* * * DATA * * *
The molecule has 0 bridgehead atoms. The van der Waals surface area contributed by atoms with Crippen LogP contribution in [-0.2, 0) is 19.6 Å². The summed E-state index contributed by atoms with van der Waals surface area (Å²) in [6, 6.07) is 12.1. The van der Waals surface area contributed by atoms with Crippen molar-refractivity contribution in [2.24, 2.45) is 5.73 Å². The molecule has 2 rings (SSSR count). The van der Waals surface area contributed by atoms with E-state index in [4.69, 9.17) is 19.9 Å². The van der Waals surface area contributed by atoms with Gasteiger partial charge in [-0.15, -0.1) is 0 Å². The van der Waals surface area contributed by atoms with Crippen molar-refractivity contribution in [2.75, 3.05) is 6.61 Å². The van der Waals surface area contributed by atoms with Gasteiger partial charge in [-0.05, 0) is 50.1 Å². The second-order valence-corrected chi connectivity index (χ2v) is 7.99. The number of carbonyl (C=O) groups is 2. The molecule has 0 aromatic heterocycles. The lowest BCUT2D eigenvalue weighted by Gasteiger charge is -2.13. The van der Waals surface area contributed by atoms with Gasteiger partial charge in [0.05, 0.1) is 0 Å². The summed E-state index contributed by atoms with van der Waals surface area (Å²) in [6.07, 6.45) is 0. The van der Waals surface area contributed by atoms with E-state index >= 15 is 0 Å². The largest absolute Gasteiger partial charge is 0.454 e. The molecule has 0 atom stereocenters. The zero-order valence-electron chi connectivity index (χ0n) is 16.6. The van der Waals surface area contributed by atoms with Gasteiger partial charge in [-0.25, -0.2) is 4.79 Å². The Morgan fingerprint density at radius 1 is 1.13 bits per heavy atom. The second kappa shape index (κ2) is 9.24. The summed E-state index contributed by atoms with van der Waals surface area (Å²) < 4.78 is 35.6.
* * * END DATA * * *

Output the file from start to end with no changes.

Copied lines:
The molecule has 0 bridgehead atoms. The van der Waals surface area contributed by atoms with Crippen LogP contribution in [-0.2, 0) is 19.6 Å². The summed E-state index contributed by atoms with van der Waals surface area (Å²) in [6, 6.07) is 12.1. The van der Waals surface area contributed by atoms with Crippen molar-refractivity contribution in [2.24, 2.45) is 5.73 Å². The molecule has 2 rings (SSSR count). The van der Waals surface area contributed by atoms with E-state index in [4.69, 9.17) is 19.9 Å². The van der Waals surface area contributed by atoms with Gasteiger partial charge in [-0.15, -0.1) is 0 Å². The van der Waals surface area contributed by atoms with Crippen molar-refractivity contribution in [2.75, 3.05) is 6.61 Å². The van der Waals surface area contributed by atoms with Gasteiger partial charge in [-0.05, 0) is 50.1 Å². The second-order valence-corrected chi connectivity index (χ2v) is 7.99. The number of carbonyl (C=O) groups is 2. The molecule has 0 aromatic heterocycles. The lowest BCUT2D eigenvalue weighted by Gasteiger charge is -2.13. The van der Waals surface area contributed by atoms with Gasteiger partial charge in [0.05, 0.1) is 0 Å². The summed E-state index contributed by atoms with van der Waals surface area (Å²) in [6.07, 6.45) is 0. The van der Waals surface area contributed by atoms with E-state index >= 15 is 0 Å². The largest absolute Gasteiger partial charge is 0.454 e. The molecule has 0 atom stereocenters. The zero-order valence-electron chi connectivity index (χ0n) is 16.6. The van der Waals surface area contributed by atoms with Gasteiger partial charge in [-0.25, -0.2) is 4.79 Å². The Morgan fingerprint density at radius 1 is 1.13 bits per heavy atom. The second kappa shape index (κ2) is 9.24. The summed E-state index contributed by atoms with van der Waals surface area (Å²) < 4.78 is 35.6.